Religious holidays are a time to reflect and reappraise the way we live our lives

Do These Holidays Really Mean Anything To Us?

Nearly 2.5 million Muslims participated in the Hajj (a spiritual exercise that constitutes one of the five pillars of Islam) this year. The figures have risen steadily over the years, and it is safe to presume the next couple of years will follow the same upward trajectory in numbers. The El al-Adha holiday is one both Muslims and Christians can identify with even though it is not officially celebrated by Christians. The story of Ibrahim (Abraham in the Bible) and God’s command to him to sacrifice his son, Ismail is recorded in the two most popular holy books. Eid-el Kabir is tagged, a festival of sacrifice—one that commemorates a test of faith and belief in the supreme being.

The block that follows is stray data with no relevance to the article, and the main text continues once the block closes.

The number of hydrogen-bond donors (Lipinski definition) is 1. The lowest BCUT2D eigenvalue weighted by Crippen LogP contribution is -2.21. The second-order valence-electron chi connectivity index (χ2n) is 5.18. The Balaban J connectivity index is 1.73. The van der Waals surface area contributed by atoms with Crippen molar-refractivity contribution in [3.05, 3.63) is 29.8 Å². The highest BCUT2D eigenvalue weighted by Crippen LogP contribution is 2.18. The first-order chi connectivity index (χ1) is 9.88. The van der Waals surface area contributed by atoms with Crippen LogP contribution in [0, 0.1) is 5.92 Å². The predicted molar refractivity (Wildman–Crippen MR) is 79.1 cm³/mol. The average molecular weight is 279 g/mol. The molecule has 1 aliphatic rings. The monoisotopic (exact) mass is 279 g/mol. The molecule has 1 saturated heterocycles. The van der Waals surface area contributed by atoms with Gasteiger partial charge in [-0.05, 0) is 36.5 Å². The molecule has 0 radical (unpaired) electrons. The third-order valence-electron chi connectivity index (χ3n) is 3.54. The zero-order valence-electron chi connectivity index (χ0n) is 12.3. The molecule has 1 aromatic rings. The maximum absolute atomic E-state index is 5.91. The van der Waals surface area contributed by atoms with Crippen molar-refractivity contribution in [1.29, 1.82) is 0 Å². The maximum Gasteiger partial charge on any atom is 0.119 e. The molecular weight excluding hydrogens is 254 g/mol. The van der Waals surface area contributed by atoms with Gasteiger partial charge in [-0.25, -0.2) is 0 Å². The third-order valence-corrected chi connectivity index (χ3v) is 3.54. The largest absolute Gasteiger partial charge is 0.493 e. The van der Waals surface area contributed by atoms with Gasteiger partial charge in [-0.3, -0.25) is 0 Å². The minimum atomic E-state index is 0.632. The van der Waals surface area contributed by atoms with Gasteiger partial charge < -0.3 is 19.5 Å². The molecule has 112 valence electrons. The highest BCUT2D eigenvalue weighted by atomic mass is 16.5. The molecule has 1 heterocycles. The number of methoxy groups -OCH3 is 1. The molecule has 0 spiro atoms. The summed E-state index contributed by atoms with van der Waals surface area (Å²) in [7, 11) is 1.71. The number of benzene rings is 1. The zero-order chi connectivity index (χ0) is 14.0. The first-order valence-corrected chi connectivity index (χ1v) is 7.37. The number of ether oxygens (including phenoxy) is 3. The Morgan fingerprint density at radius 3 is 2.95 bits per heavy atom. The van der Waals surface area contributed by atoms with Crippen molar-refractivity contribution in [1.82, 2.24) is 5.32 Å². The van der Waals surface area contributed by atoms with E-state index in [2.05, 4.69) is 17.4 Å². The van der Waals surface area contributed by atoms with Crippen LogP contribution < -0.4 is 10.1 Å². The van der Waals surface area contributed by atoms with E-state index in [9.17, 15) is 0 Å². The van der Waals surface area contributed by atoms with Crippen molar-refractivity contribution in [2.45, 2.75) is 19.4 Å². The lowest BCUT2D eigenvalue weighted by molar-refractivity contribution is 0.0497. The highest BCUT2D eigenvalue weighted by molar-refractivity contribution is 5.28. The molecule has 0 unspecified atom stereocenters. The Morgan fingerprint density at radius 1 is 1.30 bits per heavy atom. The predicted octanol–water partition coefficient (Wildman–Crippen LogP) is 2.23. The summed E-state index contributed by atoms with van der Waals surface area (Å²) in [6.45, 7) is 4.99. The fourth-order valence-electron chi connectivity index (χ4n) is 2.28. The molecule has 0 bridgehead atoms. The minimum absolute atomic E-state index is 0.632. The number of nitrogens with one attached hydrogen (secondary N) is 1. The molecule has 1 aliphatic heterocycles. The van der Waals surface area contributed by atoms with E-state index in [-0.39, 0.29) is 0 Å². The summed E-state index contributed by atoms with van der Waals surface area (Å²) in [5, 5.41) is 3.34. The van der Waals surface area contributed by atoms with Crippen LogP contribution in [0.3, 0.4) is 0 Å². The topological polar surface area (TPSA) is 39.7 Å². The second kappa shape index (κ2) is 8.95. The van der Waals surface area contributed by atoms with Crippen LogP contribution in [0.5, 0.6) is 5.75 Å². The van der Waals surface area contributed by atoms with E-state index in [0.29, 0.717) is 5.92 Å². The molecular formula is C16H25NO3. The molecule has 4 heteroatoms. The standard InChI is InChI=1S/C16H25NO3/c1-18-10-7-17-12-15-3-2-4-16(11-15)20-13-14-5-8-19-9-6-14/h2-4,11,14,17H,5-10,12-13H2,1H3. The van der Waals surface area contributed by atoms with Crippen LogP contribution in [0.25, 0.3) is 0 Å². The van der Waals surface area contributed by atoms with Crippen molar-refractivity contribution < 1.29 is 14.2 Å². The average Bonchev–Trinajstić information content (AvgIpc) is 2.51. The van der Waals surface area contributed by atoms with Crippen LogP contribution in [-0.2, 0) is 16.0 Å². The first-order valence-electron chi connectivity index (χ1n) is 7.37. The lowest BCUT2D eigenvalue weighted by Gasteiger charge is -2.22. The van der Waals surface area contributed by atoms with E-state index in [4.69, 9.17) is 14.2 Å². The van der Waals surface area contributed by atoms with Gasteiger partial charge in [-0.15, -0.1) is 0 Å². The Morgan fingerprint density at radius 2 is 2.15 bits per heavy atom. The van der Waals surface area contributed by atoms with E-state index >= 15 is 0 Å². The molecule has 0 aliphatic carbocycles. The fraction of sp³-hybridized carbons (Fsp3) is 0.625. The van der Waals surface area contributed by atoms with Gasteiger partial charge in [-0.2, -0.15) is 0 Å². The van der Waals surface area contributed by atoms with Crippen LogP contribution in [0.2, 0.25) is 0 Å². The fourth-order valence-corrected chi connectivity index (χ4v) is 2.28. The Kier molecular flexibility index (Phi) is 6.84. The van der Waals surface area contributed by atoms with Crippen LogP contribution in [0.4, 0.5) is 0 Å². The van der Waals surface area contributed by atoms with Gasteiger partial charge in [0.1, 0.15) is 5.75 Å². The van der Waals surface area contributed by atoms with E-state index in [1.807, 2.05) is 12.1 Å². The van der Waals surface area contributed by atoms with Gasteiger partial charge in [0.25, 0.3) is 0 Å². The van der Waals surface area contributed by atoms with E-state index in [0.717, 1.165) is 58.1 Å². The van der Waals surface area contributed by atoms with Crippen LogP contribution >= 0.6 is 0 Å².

The Biggest Fight Of Your Life

“Be without fear in the face of your enemies. Be brave and upright that God may love thee. Speak the truth always, even if it leads to your death. Safeguard the helpless and do no wrong. That is your vow” – Godfrey of Ibelin

 

At the basest level, humans go through the same challenges: juggling family and vocation, giving attention to the things that really matter—making and sustaining a living, staying healthy—nurturing relationships. For people in developing countries, poverty is an ever-looming possibility, so there’s a constant battle to stay afloat financially. Add political turmoil and insecurity to the mix, and there’s no doubt that everyone has sufficient burdens to keep them busy. However, there’s a challenge that never ceases to rear its head. One that’s designed to break anyone who isn’t deliberate about self-awareness and authenticity.